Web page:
As part of my ongoing series where I try to find out who is doing user research in organizations and who should be, I spoke with Susan Wilhite. Susan is a lead UX researcher. She was incredibly helpful in explaining how teams work best under different conditions. This is the third post in the series.
Strategic vs Tactical
When we talk about ownership of the research function, we have to start with the type of research we’re doing and our goals for that research. “When research is mostly tactical,” Susan explains, “it should be owned by either product management or the design team, with the other being a key stakeholder.”
Research that is intended to answer very specific, well understood questions, should be driven by people on the team who are asking those questions. For example, usability testing and other forms of tactical, evaluative research are going to be owned and driven by the people responsible for making decisions based on the results of the studies.
Strategic research, on the other hand, like that done when a company is still developing its primary product or service or is branching into other lines of business, should be led with broad direction and budget from the VP of product or other high level stakeholder. This puts that leader in the best position to interpret UX research findings for their peers and champion those ideas into wider strategic decisions.
Most importantly though, generative and formative research is best done in-house rather than by people outside the company. “This research, unlike evaluative, has a very long shelf life. A tiny amount of information from strategic studies are communicated in a final report,” Susan explains. "Findings developed outside the company can be a lost opportunity to grow institutional knowledge within the org over time. Down the road this is important because findings from generative and formative research inform the most tactical research.”
In other words, don’t pay vendors to acquire deep knowledge about your users unless you intend a long-term relationship those outside researchers. Understanding the product/service and users is a critical advantage, and the understanding that comes from conducting generative and formative research should be kept close to the vest.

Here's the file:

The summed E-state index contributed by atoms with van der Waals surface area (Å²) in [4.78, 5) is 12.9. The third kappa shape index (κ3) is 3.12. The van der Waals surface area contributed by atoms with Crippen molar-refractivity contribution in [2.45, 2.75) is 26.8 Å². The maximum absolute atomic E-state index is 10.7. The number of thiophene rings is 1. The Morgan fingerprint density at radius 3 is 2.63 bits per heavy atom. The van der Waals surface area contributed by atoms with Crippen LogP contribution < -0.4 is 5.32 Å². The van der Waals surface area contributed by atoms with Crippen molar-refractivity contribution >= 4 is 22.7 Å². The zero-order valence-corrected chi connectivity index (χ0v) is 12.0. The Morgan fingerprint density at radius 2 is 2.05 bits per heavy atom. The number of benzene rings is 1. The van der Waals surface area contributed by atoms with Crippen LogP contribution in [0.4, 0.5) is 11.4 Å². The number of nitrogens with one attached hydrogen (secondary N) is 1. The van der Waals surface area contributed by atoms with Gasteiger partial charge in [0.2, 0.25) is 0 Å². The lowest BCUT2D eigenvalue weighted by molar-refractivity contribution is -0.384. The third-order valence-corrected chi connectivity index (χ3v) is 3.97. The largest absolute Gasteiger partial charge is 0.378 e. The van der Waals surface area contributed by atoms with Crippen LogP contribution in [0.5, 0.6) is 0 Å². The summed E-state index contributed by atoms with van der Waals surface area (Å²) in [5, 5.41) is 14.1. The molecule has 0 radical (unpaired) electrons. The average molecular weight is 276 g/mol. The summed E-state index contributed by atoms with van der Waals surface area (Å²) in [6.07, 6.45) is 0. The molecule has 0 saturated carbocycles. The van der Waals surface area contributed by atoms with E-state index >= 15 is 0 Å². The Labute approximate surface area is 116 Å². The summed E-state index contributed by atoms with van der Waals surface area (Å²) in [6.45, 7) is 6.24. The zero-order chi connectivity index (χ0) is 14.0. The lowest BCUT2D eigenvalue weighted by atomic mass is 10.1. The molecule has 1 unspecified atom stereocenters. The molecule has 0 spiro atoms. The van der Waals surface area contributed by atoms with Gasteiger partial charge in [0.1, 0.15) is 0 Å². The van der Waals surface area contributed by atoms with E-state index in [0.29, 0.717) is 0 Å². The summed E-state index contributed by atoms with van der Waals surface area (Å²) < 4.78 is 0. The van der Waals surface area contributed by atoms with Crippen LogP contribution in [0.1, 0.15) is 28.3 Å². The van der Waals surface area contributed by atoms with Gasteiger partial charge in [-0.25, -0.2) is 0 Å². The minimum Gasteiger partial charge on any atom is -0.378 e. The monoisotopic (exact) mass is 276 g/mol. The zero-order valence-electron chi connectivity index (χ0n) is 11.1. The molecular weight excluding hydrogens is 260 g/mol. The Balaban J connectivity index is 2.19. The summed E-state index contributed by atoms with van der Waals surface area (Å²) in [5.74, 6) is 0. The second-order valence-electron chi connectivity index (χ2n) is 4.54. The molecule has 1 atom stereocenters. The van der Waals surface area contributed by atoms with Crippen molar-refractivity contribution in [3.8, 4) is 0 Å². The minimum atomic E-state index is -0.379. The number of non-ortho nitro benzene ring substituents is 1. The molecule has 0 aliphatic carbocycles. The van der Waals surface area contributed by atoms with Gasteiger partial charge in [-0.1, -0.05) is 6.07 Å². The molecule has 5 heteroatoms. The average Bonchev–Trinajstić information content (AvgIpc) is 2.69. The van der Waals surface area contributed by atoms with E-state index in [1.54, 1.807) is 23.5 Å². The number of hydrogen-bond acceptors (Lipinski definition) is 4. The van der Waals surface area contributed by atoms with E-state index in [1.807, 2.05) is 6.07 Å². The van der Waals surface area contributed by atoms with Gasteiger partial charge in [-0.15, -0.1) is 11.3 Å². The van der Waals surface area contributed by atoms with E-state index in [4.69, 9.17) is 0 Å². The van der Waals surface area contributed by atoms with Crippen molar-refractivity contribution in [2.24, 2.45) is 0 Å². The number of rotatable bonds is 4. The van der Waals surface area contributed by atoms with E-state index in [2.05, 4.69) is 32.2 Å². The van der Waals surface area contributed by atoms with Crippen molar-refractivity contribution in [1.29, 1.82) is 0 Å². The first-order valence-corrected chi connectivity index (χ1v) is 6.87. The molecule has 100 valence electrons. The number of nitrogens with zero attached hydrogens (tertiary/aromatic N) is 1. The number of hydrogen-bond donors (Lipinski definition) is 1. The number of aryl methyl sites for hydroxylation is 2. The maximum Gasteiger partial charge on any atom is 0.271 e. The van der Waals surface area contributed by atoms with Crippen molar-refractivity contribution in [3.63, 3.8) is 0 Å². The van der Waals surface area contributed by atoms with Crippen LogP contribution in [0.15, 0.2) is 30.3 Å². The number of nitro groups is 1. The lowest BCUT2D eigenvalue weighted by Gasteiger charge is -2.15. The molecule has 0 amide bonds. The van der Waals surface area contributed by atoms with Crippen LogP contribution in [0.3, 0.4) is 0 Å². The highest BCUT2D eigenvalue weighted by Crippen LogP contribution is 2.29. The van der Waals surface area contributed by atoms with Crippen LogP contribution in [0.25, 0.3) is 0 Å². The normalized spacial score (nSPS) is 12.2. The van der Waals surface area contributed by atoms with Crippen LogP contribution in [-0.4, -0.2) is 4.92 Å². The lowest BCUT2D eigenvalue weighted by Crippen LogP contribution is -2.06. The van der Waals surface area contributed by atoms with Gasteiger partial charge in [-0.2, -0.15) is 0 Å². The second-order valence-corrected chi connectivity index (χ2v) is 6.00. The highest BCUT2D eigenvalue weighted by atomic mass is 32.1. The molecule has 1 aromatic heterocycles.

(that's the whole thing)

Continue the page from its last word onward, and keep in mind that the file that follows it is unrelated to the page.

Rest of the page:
Cross Functional Teams vs Silos
Recently, with the growth in Agile and Lean methodologies, we’ve seen a lot of companies break down functional silos in favor of cross functional teams. This can improve communication within the product team and help diminish the waste that happens when silos only communicate through deliverables. Susan points out some of advantages and disadvantages of doing away with the research team.
“I have become a fan of the embedded research function,” Susan says. “Researchers are themselves tools, and as such are vastly more effective when given the chance to compound learnings and develop stakeholder trust in a circumscribed domain.” When a user researcher works within a product team, they become much more effective, since they’ll have a better understanding of the team’s real research needs. They can also build trust with the team, which will hopefully lead to less resistance to suggestions made by the researcher.
On the other hand, embedded UX research has its own problems. “The hazard here is that product groups have varying budgets and sexiness – a researcher caught in a group not advancing fast from attention given by executives or the market can hobble a career.” Having a separate research team can prevent that by allowing researchers to circulate among teams and find areas of interest and groups where they work best. But still, it takes a very well managed corporate culture for a silo to work. As Susan warns about research teams in silos, “Success is uncommon.”
Regardless of the company org chart, Susan encourages summing up and offering evolved thinking on strategic frameworks and tactical principles throughout the company. “I’d like to see twice-yearly off-sites where the org reviews what has been learned and workshops ideas from the product team at large,” she says. “Partly to remind the team of what has been learned and how we think we know it, but also to ponder aspirational research - what’s next.”